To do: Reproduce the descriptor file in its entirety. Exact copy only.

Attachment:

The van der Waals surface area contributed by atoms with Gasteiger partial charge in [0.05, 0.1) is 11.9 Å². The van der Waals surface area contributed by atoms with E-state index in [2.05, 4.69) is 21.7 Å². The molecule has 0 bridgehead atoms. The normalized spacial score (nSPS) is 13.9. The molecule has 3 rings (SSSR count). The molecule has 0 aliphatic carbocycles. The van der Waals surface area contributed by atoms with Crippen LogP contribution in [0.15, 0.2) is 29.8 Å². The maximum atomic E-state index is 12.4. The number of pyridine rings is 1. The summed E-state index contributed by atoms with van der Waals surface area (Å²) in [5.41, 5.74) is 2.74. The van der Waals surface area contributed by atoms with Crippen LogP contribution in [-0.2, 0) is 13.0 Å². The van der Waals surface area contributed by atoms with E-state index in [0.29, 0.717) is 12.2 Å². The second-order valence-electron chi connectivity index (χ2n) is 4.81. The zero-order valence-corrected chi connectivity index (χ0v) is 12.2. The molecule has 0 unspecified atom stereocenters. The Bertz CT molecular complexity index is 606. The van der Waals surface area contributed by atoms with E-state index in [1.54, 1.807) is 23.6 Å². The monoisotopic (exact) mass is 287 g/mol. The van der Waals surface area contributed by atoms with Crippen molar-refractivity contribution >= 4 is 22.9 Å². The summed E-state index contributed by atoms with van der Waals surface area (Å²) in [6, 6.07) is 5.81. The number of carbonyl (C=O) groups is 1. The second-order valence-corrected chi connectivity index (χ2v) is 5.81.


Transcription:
The van der Waals surface area contributed by atoms with Gasteiger partial charge in [0.05, 0.1) is 11.9 Å². The van der Waals surface area contributed by atoms with E-state index in [2.05, 4.69) is 21.7 Å². The molecule has 0 bridgehead atoms. The normalized spacial score (nSPS) is 13.9. The molecule has 3 rings (SSSR count). The molecule has 0 aliphatic carbocycles. The van der Waals surface area contributed by atoms with Crippen LogP contribution in [0.15, 0.2) is 29.8 Å². The maximum atomic E-state index is 12.4. The number of pyridine rings is 1. The summed E-state index contributed by atoms with van der Waals surface area (Å²) in [5.41, 5.74) is 2.74. The van der Waals surface area contributed by atoms with Crippen LogP contribution in [-0.2, 0) is 13.0 Å². The van der Waals surface area contributed by atoms with E-state index in [0.29, 0.717) is 12.2 Å². The second-order valence-electron chi connectivity index (χ2n) is 4.81. The zero-order valence-corrected chi connectivity index (χ0v) is 12.2. The molecule has 0 unspecified atom stereocenters. The Bertz CT molecular complexity index is 606. The van der Waals surface area contributed by atoms with E-state index in [1.54, 1.807) is 23.6 Å². The monoisotopic (exact) mass is 287 g/mol. The van der Waals surface area contributed by atoms with Crippen molar-refractivity contribution >= 4 is 22.9 Å². The summed E-state index contributed by atoms with van der Waals surface area (Å²) in [6, 6.07) is 5.81. The number of carbonyl (C=O) groups is 1. The second-order valence-corrected chi connectivity index (χ2v) is 5.81.